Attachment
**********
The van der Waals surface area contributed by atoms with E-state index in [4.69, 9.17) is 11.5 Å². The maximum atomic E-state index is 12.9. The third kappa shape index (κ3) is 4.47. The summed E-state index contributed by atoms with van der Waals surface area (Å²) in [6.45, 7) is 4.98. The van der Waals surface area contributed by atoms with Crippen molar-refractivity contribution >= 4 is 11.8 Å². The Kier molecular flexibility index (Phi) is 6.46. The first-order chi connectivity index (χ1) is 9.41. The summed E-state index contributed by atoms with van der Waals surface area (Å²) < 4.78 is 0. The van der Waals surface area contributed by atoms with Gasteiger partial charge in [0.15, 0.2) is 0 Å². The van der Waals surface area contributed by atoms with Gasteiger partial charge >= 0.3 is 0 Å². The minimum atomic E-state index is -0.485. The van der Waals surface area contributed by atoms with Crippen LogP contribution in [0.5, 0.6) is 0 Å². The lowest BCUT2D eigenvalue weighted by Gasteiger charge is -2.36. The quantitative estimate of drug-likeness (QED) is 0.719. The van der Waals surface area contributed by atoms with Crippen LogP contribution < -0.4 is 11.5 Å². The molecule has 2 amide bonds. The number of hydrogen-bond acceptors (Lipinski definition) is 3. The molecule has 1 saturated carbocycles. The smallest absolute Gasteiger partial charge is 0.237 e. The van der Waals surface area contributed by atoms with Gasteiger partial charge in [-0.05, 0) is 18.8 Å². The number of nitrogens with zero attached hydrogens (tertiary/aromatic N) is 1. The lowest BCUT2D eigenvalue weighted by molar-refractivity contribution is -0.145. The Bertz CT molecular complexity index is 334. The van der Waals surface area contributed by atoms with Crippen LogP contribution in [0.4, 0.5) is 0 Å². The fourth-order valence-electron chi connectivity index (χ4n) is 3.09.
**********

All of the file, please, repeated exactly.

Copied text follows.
The van der Waals surface area contributed by atoms with E-state index in [4.69, 9.17) is 11.5 Å². The maximum atomic E-state index is 12.9. The third kappa shape index (κ3) is 4.47. The summed E-state index contributed by atoms with van der Waals surface area (Å²) in [6.45, 7) is 4.98. The van der Waals surface area contributed by atoms with Crippen molar-refractivity contribution >= 4 is 11.8 Å². The Kier molecular flexibility index (Phi) is 6.46. The first-order chi connectivity index (χ1) is 9.41. The summed E-state index contributed by atoms with van der Waals surface area (Å²) < 4.78 is 0. The van der Waals surface area contributed by atoms with Gasteiger partial charge in [0.15, 0.2) is 0 Å². The van der Waals surface area contributed by atoms with Gasteiger partial charge >= 0.3 is 0 Å². The minimum atomic E-state index is -0.485. The van der Waals surface area contributed by atoms with Crippen LogP contribution in [0.5, 0.6) is 0 Å². The lowest BCUT2D eigenvalue weighted by Gasteiger charge is -2.36. The quantitative estimate of drug-likeness (QED) is 0.719. The van der Waals surface area contributed by atoms with Crippen LogP contribution < -0.4 is 11.5 Å². The molecule has 2 amide bonds. The number of hydrogen-bond acceptors (Lipinski definition) is 3. The molecule has 1 saturated carbocycles. The smallest absolute Gasteiger partial charge is 0.237 e. The van der Waals surface area contributed by atoms with Gasteiger partial charge in [-0.05, 0) is 18.8 Å². The number of nitrogens with zero attached hydrogens (tertiary/aromatic N) is 1. The lowest BCUT2D eigenvalue weighted by molar-refractivity contribution is -0.145. The Bertz CT molecular complexity index is 334. The van der Waals surface area contributed by atoms with Crippen LogP contribution in [0.4, 0.5) is 0 Å². The fourth-order valence-electron chi connectivity index (χ4n) is 3.09.